Lucinda Williams This Sweet Old World

Lucinda Williams This Sweet Old World
7
To celebrate the 25th anniversary of her album Sweet Old World, Lucinda Williams has rerecorded it with her current touring band and renamed it This Sweet Old World. Most artists would settle for a remastered, repackaged pressing with a few unreleased songs and some pictures from the glory days sprinkled throughout a limited-edition booklet, but Williams goes deep here on her classic album. Imagine what Bob Dylan fans would say if the Dylan of today remade Blood on the Tracks?
 
Which is to say it's a perilous project. Williams has reinterpreted the album with a stripped down, ragged sound. Where the original Sweet Old World has a subtle pop feel to it, the new version is more like well-produced Southern-style garage rock.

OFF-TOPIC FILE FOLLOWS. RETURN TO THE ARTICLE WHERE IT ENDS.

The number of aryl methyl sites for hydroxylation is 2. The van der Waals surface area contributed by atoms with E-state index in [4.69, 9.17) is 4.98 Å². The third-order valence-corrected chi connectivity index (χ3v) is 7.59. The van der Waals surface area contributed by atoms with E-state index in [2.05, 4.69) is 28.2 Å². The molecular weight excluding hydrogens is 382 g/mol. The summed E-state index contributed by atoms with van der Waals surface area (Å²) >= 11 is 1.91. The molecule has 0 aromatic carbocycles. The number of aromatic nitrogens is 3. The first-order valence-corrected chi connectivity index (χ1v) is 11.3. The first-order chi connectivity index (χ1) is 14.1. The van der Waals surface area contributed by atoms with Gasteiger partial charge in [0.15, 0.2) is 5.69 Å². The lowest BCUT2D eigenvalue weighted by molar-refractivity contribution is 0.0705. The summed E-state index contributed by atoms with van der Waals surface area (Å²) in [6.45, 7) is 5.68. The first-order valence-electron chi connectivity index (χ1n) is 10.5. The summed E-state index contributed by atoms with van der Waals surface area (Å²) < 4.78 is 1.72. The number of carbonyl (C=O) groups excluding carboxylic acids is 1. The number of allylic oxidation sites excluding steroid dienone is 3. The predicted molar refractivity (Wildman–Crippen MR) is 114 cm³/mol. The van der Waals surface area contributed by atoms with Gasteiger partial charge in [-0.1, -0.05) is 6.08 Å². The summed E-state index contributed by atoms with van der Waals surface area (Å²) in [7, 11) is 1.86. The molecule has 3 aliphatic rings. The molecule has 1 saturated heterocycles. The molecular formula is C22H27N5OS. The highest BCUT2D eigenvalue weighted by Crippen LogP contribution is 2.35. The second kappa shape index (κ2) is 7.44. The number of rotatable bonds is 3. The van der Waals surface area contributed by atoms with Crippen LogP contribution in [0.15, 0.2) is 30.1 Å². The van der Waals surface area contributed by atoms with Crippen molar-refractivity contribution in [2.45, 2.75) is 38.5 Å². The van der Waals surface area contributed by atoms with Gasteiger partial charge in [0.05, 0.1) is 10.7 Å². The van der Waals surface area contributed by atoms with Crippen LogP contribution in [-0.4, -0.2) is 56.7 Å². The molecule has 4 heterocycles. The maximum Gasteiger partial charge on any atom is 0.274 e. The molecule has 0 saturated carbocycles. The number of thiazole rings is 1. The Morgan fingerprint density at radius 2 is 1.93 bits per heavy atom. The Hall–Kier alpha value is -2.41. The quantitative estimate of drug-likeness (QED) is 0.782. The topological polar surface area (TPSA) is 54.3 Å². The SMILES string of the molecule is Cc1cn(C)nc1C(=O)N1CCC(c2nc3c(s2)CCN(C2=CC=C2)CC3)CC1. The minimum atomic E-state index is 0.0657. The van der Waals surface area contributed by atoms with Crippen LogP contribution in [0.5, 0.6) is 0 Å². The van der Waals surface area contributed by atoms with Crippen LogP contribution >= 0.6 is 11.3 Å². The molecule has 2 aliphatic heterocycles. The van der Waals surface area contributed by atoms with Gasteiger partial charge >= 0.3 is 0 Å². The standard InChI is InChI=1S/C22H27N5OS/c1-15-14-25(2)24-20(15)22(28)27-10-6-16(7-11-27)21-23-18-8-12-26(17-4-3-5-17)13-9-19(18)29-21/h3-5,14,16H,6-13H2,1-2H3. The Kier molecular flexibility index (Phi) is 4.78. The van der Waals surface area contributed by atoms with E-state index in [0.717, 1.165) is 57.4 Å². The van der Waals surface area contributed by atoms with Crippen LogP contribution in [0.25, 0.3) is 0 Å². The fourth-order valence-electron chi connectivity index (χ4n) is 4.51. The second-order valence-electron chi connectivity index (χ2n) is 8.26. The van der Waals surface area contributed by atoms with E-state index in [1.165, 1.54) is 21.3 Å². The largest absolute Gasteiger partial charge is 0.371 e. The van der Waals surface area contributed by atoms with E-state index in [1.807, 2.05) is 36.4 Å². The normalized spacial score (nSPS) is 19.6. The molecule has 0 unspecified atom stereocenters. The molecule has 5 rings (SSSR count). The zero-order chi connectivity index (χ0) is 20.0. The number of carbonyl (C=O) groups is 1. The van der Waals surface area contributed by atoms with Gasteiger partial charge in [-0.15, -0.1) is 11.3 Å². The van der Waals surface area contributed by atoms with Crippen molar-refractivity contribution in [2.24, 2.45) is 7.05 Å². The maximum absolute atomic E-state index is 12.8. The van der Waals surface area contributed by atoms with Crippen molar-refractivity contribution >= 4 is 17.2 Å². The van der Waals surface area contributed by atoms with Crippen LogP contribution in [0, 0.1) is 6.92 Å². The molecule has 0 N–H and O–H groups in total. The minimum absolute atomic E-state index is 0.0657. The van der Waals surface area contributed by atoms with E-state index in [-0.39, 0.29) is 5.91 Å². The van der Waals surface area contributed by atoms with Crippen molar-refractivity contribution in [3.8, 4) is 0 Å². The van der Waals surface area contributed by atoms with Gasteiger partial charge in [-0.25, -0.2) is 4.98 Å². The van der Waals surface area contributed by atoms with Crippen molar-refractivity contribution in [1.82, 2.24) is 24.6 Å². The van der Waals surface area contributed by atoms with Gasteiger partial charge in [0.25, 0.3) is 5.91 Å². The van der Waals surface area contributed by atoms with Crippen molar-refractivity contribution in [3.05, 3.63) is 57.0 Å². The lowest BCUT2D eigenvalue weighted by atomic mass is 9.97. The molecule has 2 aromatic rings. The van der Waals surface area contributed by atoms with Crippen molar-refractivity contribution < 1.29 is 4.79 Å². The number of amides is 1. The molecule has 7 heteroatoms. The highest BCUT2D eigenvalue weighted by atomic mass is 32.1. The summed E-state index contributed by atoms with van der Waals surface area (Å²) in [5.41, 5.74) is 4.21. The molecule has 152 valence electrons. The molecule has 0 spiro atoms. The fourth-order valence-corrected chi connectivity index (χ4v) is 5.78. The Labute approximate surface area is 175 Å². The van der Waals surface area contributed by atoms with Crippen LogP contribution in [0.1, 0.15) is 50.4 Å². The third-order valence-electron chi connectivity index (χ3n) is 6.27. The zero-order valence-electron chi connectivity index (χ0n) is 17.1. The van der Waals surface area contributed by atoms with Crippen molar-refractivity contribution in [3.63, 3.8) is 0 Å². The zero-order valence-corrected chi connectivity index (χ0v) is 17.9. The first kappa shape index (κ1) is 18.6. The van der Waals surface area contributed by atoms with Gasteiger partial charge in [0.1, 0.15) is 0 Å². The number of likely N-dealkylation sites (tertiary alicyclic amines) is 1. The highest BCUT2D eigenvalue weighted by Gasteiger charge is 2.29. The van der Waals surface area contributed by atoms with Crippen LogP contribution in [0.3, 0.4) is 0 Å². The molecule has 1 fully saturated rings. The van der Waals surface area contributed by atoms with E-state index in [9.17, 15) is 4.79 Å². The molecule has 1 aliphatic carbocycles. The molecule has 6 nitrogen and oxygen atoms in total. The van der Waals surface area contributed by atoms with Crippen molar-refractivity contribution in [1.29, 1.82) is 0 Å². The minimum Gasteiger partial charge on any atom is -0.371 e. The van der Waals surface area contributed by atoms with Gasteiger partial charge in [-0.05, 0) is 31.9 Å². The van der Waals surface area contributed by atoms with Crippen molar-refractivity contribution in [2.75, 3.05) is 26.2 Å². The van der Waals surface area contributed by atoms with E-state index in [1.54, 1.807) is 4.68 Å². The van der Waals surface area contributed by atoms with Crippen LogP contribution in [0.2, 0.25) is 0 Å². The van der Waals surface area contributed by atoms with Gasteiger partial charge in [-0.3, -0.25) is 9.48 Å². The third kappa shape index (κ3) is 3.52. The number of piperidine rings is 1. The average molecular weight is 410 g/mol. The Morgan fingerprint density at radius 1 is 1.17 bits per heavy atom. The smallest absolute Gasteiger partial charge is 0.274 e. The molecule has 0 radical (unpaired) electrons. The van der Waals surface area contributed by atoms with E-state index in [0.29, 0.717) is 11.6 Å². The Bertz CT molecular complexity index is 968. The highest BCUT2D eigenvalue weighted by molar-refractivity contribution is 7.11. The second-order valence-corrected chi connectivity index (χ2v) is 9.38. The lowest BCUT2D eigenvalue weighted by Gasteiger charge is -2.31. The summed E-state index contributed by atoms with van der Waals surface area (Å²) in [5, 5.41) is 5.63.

Side by side, the most striking difference — besides the title and four additional songs — is Williams' voice. The earlier vocals are clearer, with a more dynamic range. Over the years, Williams' voice has aged into a slurred drawl; words drop off, incomplete. This isn't to say that the vocals are "bad." Like any number of brilliant songwriters who are, as Leonard Cohen said, "born with the gift of a golden voice," Lucinda Williams uses what she has masterfully, making it sometimes almost too intense to listen to straight through. Her voice is a pipeline to the song's centre. If she sings about heartache, heartache is what you get. There's nothing phony or pretentious in her delivery. Like an actor, she inhabits these songs. 
 
Lucinda Williams is an artist with the confidence to say what needs to be said, and the power to back it up. On This Sweet Old World, she might be repeating the words, but she's hardly repeating herself. (Highway 20)